Multi-morbidity and the transition out of full-time paid employment: A longitudinal analysis of the Health and Retirement Studyvan Zon, S. K. R., Reijneveld, S. A., Galaurchi, A., Mendes de Leon, C. F., Almansa, J. & Bültmann, U., 2019, In : The Journals of Gerontology. Series B: Psychological Sciences and Social Sciences. 40 p.
Research output: Contribution to journal › Article › Academic › peer-review
OBJECTIVES: This study aims to examine whether older workers aged 50-64 years with multi-morbidity are at increased risk to transition from full-time paid employment to part-time employment, partial retirement, unemployment, disability, economic inactivity, full retirement or die than workers without a chronic health condition and workers with one chronic health condition, and whether socioeconomic position (SEP) modifies these transitions.
METHOD: Using data from the Health and Retirement Study (1992 to 2014; n=10,719), sub-distribution hazard ratios with 95% confidence intervals were calculated with a time-varying Fine and Gray competing-risks survival regression model to examine exit from full-time paid employment. We investigated the modifying effect of SEP by examining its interaction with multi-morbidity.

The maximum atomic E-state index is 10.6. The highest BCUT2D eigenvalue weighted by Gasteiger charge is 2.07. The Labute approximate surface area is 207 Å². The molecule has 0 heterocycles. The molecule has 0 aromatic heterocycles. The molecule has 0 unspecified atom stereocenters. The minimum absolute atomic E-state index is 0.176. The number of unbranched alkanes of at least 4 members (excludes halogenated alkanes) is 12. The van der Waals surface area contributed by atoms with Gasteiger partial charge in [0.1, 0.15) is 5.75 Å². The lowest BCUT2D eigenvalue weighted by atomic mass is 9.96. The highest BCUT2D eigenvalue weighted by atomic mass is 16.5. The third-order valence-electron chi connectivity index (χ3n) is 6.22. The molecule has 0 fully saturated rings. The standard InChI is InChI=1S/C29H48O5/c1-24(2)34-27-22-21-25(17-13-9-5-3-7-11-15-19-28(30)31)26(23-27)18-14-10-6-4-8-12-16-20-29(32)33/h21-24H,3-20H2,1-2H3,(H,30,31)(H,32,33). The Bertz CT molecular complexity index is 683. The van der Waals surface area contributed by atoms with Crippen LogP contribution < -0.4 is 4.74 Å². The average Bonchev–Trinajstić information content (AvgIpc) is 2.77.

RESULTS: Workers with multi-morbidity had a higher risk of transitioning to partial retirement (1.45; 1.22, 1.72), disability (1.84; 1.21, 2.78) and full retirement (1.63; 1.47, 1.81), and they had a higher mortality risk (2.58; 1.71, 3.88) than workers without chronic disorders. Compared to workers with one chronic health condition, workers with multi-morbidity had an increased risk for partial (1.19; 1.02, 1.40) and full retirement (1.29; 1.17, 1.42), and mortality (1.49; 1.09, 2.04). Only SEP measured as educational level modified the relationship between multi-morbidity and mortality.
DISCUSSION: Workers with multi-morbidity seem more prone to leave full-time paid employment than workers without or with one a chronic health condition. Personalized work accommodations may be necessary to help workers with multi-morbidity prolong their working life.
|Number of pages||40|
|Journal||The Journals of Gerontology. Series B: Psychological Sciences and Social Sciences|
|Publication status||E-pub ahead of print - 2019|